You can't marry your same-sex partner in Rhode Island, but as of Monday if you marry him or her in another state, the Ocean State will fully recognize the marriage, The Associated Press reports.
It seems like an odd halfway measure between legalizing gay marriage and banning it, because making people cross the border from the nation's smallest state to tie the knot is really more of a slight inconvenience than anything else. The gay marriage debate has been pretty divisive in Rhode Island, which enacted a bill legalizing civil unions last July, which Gov. Lincoln Chafee called imperfect but a "step forward," according to The AP via the Boston Herald. Chafee signed an executive order at the Rhode Island Statehouse Monday, recognizing out-of-state same-sex marriages. AP explains what that means for same-sex couples whose marriages will now be legitimate:
The executive order is expected to have many real-world implications. Same-sex spouses of state employees and anyone covered by an insurance company regulated in Rhode Island will be entitled to health and life insurance benefits, gay rights advocates say.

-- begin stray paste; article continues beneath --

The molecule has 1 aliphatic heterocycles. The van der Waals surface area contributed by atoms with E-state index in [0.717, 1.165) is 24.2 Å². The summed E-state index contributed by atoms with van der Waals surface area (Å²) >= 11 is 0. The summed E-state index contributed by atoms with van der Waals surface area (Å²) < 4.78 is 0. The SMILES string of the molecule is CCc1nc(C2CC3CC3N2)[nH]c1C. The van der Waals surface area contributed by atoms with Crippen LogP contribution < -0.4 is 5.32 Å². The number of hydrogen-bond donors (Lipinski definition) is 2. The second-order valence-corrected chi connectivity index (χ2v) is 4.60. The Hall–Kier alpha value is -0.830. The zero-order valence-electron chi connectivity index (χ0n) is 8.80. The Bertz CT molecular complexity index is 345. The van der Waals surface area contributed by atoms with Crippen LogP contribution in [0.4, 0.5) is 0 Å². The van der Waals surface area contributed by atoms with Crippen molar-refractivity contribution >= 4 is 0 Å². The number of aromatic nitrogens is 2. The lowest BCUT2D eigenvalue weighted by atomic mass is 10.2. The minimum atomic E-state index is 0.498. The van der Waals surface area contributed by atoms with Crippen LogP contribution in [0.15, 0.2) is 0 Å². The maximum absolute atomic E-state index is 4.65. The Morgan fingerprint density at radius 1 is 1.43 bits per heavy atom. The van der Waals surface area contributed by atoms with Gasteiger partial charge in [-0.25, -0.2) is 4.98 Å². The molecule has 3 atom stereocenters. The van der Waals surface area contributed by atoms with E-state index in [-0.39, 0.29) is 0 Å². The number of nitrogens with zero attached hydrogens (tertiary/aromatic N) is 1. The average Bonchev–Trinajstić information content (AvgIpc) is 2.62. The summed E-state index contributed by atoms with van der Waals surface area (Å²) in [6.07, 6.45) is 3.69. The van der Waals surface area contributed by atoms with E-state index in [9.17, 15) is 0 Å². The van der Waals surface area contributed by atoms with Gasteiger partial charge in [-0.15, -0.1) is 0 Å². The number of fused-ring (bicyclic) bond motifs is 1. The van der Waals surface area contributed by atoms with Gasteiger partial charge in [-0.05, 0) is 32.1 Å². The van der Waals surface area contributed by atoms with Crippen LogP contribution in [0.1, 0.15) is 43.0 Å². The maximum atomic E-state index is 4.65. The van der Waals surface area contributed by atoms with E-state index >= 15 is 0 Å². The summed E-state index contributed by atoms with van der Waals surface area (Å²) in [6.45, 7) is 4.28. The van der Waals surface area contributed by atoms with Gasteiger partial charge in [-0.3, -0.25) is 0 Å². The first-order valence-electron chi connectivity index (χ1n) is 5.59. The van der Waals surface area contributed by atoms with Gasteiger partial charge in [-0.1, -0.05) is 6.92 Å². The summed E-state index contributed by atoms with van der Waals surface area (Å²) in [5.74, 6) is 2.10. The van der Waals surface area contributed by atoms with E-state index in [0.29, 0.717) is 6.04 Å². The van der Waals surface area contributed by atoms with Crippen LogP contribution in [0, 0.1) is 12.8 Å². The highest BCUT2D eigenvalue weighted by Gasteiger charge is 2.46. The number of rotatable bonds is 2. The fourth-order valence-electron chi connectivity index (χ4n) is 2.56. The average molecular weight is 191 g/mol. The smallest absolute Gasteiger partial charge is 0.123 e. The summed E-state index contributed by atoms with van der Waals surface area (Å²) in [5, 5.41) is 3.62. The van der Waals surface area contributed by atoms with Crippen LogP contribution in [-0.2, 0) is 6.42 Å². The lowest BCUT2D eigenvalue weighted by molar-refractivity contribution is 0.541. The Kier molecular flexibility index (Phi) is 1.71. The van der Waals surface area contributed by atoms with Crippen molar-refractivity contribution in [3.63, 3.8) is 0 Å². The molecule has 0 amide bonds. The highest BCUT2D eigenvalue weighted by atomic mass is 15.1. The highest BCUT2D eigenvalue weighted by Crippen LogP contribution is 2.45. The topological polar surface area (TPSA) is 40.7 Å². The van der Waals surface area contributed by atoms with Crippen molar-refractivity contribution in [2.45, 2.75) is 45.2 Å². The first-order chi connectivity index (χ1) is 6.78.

Both partners in a same-sex couple will be able to list their names as parents on a child’s birth certificate, and same-sex couples will be entitled to sales tax exemptions on the transfer of property including vehicles.
Since same-sex marriage is legal in every state that borders Rhode Island (that'd be Massachusetts, Connecticut, and New York via Long Island Sound), and since the state is just about 40 miles long, that means you could simply go across the border and get married on your lunch break if you were so inclined.
This article is from the archive of our partner The Wire.
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